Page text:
The lease next door: Playboy studios listed for rent or sale

The 15-year lease is worth $48.5M: broker

The site at 3030 Andrita Street (Credit: JLL)
The site at 3030 Andrita Street (Credit: JLL)

Here’s your chance to sneak in the playhouse.

As Playboy’s master lease on a 108,000-square-foot studio campus in Atwater Village nears its September expiration, the owner has listed the facility for rent or sale, The Real Deal has learned.

Rent at the property is roughly $2.50 a square foot a month, sources said, valuing the offering — a 15-year, triple net lease — at roughly $48.6 million.

The facility at 3030 Andrita Street — dubbed 3030 Studios — is also for sale, JLL’s Nicole Mihalka told The Real Deal, but there’s not yet an asking price.

Mihalka shares the listing with JLL’s Carl Muhlstein, Hayley Blockley and Jon Lange.

Sitting on four acres of land, 3030 Studios contains three soundstages as well as creative office space. The seller, the Austin-based World Class Capital Group, acquired the property for $25 million in 2013, property records show.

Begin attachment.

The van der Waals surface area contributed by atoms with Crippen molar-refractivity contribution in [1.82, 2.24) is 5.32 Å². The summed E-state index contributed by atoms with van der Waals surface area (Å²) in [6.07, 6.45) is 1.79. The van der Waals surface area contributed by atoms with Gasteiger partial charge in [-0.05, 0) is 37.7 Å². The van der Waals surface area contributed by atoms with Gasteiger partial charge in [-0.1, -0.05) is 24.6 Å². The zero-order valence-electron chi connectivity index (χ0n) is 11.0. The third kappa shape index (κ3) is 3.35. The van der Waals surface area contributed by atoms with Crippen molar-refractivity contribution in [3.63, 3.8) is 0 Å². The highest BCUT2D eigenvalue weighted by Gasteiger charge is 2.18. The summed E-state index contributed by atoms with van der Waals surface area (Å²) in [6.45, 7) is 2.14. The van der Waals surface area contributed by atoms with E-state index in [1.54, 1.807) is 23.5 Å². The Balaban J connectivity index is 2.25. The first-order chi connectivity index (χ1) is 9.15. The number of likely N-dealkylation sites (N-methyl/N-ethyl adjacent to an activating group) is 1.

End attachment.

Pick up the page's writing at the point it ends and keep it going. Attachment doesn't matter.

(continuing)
One of the structures at 3030 Andrita Street (Credit: JLL)

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Playboy has a 15-year master lease on the entire campus, but it’s been rented out on a stage-by-stage basis for the last few years. “All My Children,” “The Travis Smiley Show” on PBS, and several Netflix projects have used the facility, Mihalka said.

Initially, JLL was tapped to explore leasing opportunities after Playboy’s term ends. But the listing received so many unsolicited offers for purchase that World Class Capital opened up to the idea of a sale.

“We’ve gotten interest from new media companies, studio users, new content creators and e-sport companies,” Mihalka said. “This is a really unique opportunity because they’ve been fully booked for the longest time.”

Studio space is among the most coveted real estate commodities in L.A. right now, with demand drastically outpacing supply, thanks to the rise of new media and the so-called TV renaissance. It doesn’t hurt that California lawmakers recently expanded the state’s tax incentive program for filmmakers to stay local for their productions.

Earlier this year, Hudson Pacific Properties acquired the seven-acre Hollywood Center Studios for $200 million.

It’s senior vice president, Bill Humphrey, told the Los Angeles Times in June that the space was about 90 percent occupied. Hudson Pacific’s biggest fan is Netflix, which inks about 458,000 square feet at the Sunset Bronson Studios in Hollywood.

But for the underdogs out there, 3030 Studio may have one big advantage: it’ll be substantially cheaper than Hollywood, Mihalka said.